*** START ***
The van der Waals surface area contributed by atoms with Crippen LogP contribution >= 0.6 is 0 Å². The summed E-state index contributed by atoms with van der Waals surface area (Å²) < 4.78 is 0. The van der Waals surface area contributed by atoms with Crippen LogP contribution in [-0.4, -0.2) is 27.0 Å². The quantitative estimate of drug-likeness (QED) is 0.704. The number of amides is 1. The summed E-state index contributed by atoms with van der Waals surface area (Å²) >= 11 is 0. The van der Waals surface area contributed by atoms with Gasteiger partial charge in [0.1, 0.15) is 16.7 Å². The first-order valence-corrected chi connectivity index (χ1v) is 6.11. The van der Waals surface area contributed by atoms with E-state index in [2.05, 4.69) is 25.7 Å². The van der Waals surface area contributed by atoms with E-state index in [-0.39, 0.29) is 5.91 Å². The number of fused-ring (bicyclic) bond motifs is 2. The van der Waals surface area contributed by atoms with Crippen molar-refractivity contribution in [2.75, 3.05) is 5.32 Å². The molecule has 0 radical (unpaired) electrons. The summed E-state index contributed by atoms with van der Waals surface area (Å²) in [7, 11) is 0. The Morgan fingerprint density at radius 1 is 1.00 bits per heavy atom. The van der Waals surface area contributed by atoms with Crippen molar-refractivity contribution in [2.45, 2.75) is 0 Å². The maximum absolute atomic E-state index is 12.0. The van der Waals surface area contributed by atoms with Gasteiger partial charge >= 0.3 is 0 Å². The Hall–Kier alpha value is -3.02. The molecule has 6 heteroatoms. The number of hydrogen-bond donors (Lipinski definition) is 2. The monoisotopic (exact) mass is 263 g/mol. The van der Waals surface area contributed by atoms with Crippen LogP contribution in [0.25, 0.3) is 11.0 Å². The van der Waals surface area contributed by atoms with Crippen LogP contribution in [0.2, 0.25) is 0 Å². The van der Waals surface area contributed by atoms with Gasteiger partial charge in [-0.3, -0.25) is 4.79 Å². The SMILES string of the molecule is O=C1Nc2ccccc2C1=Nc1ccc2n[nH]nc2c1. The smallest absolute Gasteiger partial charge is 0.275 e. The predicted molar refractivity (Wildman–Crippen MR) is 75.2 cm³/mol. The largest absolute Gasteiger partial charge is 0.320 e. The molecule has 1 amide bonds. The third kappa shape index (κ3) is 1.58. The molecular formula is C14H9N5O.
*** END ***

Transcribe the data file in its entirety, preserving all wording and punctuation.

The van der Waals surface area contributed by atoms with Crippen LogP contribution >= 0.6 is 0 Å². The summed E-state index contributed by atoms with van der Waals surface area (Å²) < 4.78 is 0. The van der Waals surface area contributed by atoms with Crippen LogP contribution in [-0.4, -0.2) is 27.0 Å². The quantitative estimate of drug-likeness (QED) is 0.704. The number of amides is 1. The summed E-state index contributed by atoms with van der Waals surface area (Å²) >= 11 is 0. The van der Waals surface area contributed by atoms with Gasteiger partial charge in [0.1, 0.15) is 16.7 Å². The first-order valence-corrected chi connectivity index (χ1v) is 6.11. The van der Waals surface area contributed by atoms with E-state index in [2.05, 4.69) is 25.7 Å². The van der Waals surface area contributed by atoms with E-state index in [-0.39, 0.29) is 5.91 Å². The number of fused-ring (bicyclic) bond motifs is 2. The van der Waals surface area contributed by atoms with Crippen molar-refractivity contribution in [2.75, 3.05) is 5.32 Å². The molecule has 0 radical (unpaired) electrons. The summed E-state index contributed by atoms with van der Waals surface area (Å²) in [7, 11) is 0. The Morgan fingerprint density at radius 1 is 1.00 bits per heavy atom. The van der Waals surface area contributed by atoms with Crippen molar-refractivity contribution in [2.45, 2.75) is 0 Å². The maximum absolute atomic E-state index is 12.0. The van der Waals surface area contributed by atoms with Gasteiger partial charge >= 0.3 is 0 Å². The Hall–Kier alpha value is -3.02. The molecule has 6 heteroatoms. The number of hydrogen-bond donors (Lipinski definition) is 2. The monoisotopic (exact) mass is 263 g/mol. The van der Waals surface area contributed by atoms with Crippen LogP contribution in [0.25, 0.3) is 11.0 Å². The van der Waals surface area contributed by atoms with Crippen LogP contribution in [0.2, 0.25) is 0 Å². The van der Waals surface area contributed by atoms with Gasteiger partial charge in [-0.3, -0.25) is 4.79 Å². The SMILES string of the molecule is O=C1Nc2ccccc2C1=Nc1ccc2n[nH]nc2c1. The smallest absolute Gasteiger partial charge is 0.275 e. The predicted molar refractivity (Wildman–Crippen MR) is 75.2 cm³/mol. The largest absolute Gasteiger partial charge is 0.320 e. The molecule has 1 amide bonds. The third kappa shape index (κ3) is 1.58. The molecular formula is C14H9N5O.